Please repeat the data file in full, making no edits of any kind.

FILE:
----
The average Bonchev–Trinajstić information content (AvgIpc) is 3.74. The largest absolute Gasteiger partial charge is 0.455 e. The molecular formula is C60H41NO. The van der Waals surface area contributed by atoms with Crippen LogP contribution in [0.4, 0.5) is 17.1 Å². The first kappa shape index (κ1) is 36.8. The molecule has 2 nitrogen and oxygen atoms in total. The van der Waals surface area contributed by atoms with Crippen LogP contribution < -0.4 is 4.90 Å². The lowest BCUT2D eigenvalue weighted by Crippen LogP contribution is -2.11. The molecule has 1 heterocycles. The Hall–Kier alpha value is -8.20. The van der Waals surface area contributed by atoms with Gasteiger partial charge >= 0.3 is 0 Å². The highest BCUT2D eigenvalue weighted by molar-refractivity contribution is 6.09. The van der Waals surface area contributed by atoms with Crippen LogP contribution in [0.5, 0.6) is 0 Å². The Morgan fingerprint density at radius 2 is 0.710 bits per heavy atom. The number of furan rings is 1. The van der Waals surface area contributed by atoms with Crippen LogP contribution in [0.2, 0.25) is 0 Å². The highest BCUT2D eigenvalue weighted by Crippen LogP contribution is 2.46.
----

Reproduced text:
The average Bonchev–Trinajstić information content (AvgIpc) is 3.74. The largest absolute Gasteiger partial charge is 0.455 e. The molecular formula is C60H41NO. The van der Waals surface area contributed by atoms with Crippen LogP contribution in [0.4, 0.5) is 17.1 Å². The first kappa shape index (κ1) is 36.8. The molecule has 2 nitrogen and oxygen atoms in total. The van der Waals surface area contributed by atoms with Crippen LogP contribution < -0.4 is 4.90 Å². The lowest BCUT2D eigenvalue weighted by Crippen LogP contribution is -2.11. The molecule has 1 heterocycles. The Hall–Kier alpha value is -8.20. The van der Waals surface area contributed by atoms with Gasteiger partial charge >= 0.3 is 0 Å². The highest BCUT2D eigenvalue weighted by molar-refractivity contribution is 6.09. The van der Waals surface area contributed by atoms with Crippen LogP contribution in [0.5, 0.6) is 0 Å². The Morgan fingerprint density at radius 2 is 0.710 bits per heavy atom. The number of furan rings is 1. The van der Waals surface area contributed by atoms with Crippen LogP contribution in [0.2, 0.25) is 0 Å². The highest BCUT2D eigenvalue weighted by Crippen LogP contribution is 2.46.